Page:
Fertilisers provide plants with essential elements needed for optimal growth. The minerals in fertilizer, are absorbed through the plants root system.
Fertilisers generally contain primary nutrients, essential to creating the perfect crops for harvesting as well as plant growth and flower blooming such as nitrogen (N), phosphorus (P) and potassium (K). Nitrogen (N) and phosphorus (P) for optimal root development, and potassium (K) for overall plant health.
The proportions of these elements in a fertiliser are often shown on their packets or bottles as N:P:K If you aren’t familiar with what they mean the numbers detail the percentage of each element in what is known as the product’s guaranteed analysis. There are also some secondary nutrients that aid plant growth, mentioned below. Fertilisers can increase crop yields and are widely used in agriculture. Fertilisers can come in a few different options that will be made up of either:
- Animal products
- Chemical compounds
- Plant based products
Some crops may require more or less of each nutrient so it is very useful to first understand your plants needs and preferred soil composition, beforehand. You can then check the pH of your soil, which will indicate whether the soil is acidic, neutral or alkaline. This will assist with selecting the correct nutrient ratio, if using shop bought fertiliser.
There are also secondary nutrients that may be required such as; calcium (Ca), magnesium (Mg), sulfur (S), boron (B), copper (Cu), iron (Fe), chloride (Cl), manganese (Mn), molybdenum (Mo), and zinc (Zn).
The words organic or natural in regards to fertiliser, means that the product(s) are only minimally processed, and the nutrients remain bound in their natural forms. As opposed to them being extracted and refined.
An organic fertilizer is usually made from plant or animal waste or powdered minerals. Examples include:
- Bat guano
- Blood meal
- Bone meal
- Chicken excrement
- Cow manure
- Green manures
- Fish emulsion
- Horse manure
- Pig manure
- Pigeon droppings
- Rabbit droppings
- Rock phosphate
- Sheep or goat droppings
- Shellfish fertilizer
If all of those are organic fertilizer, you’re probably wondering what makes for an inorganic fertilizer. Non-organic fertilizers are synthetic chemicals. Most listed are fairly self-explanatory, for those that are not here is an explanation.
- Blood meal – Dried powdered blood collected from cattle slaughterhouses.
- Bone meal – Finely ground bone. By-product from animal slaughterhouses.
- Greensand – Iron potassium silicate.
- Fish emulsion – Partially decomposed blend of finely pulverized fish.
- Rock phosphate – Calcium or lime based phosphate rock, typically ground into small pieces.
- Shellfish fertilizer – Made from crushed bones and/or shells, from crab or other shellfish.
Organic fertilisers are becoming increasingly popular as we move into an age of conscious living and active organic industries. When growing edible crops or plants and flowers for their oils, people want to know how pure oils are and how organic the produce is.
Advantages of Organic Fertilizer
- Improve the structure of the soil and increase its ability to hold water and nutrients
- No risk of toxic buildups of chemicals and salts harmful to plants
- Renewable, biodegradable, sustainable, and environmentally friendly
- Slow-release fertilizers – difficult to over fertilize plants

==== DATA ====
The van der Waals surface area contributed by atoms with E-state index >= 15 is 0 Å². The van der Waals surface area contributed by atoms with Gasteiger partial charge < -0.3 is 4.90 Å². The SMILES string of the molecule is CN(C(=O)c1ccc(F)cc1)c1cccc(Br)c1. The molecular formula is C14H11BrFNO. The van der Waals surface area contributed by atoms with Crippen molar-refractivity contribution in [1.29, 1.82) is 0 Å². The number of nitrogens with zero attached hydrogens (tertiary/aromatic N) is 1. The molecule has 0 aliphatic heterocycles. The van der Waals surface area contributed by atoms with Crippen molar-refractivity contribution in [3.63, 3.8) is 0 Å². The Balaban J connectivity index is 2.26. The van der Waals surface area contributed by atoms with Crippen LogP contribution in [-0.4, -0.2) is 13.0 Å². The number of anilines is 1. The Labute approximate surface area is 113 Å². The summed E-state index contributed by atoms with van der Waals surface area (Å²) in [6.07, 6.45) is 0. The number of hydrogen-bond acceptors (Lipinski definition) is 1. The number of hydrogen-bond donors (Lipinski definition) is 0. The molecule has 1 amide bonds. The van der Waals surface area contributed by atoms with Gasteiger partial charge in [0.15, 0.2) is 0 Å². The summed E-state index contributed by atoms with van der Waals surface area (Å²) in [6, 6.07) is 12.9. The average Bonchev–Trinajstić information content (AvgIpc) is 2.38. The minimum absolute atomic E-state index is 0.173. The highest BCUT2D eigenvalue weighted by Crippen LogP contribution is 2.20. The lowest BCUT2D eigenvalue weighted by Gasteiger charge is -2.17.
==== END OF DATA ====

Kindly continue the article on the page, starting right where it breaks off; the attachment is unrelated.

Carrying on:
Disadvantages of Organic Fertilizer
- May not release nutrients as soon as you need them.
- Microorganisms are required to break down and release nutrients into the soil. effectiveness of organic fertilizer can be limited seasonally
- Nutrient ratios are often unknown, and the overall percentage is lower than chemical fertilizers. However, some organic products are actually higher in certain nutrients.
Chemical fertilizers also known as artificial, inorganic, manufactured or synthetic fertilisers, refer to fertilisers that have been refined to extract nutrients and bind them in specific ratios. Some of the chemicals may be naturally occurring, however, the difference between organic and chemical fertilizers is that the nutrients in chemical fertilizers are refined to their pure state and stripped of substances that control their availability and breakdown. Which would rarely occur in nature. Examples of chemical fertilisers include:
- Ammonium nitrate
- Ammonium phosphate
- Ammonium sulfate
- Potassium nitrate
Advantages of Chemical Fertilizer
- They are highly analyzed to produce the exact ratio of nutrients desired
- Since nutrients are available to the plants immediately, improvement occurs in days
- Standardized labeling makes ratios and chemical sources easy to understand
Disadvantages of Chemical Fertilizer
- Danger of over fertilizing
- Can contribute to the release of greenhouse gases
- Long-term use of chemical fertilizer can change the soil pH, upset beneficial microbial ecosystems, encourage pests
- Made from non-renewable sources some including fossil fuels
- They grow plants but do little to sustain the soil long-term
- Repeated applications may cause toxic buildup of arsenic, cadmium, and uranium in the soil. Which can make their way into crops
It is possible to make your own organic fertilizer by composting or find inexpensive sources, such as local dairy farms that sell composted manure. Commonly used DIY fertilisers include:
- Banana skin – soak peeled banana skins in water overnight, use water and discard banana skins
- Black Tea – Make up at least 1 litre of tea organic black tea (without milk), use as feed
- Compost – Deposit cooking waste and garden waste in a compost bin, apply layer of compost material to desired area of soil
- Epsom Salt – Dissolve in water and use as a feed
- Egg Shells – Clean and crush eggshells before adding to soil
- Vinegar – Mix vinegar with water and use as a feed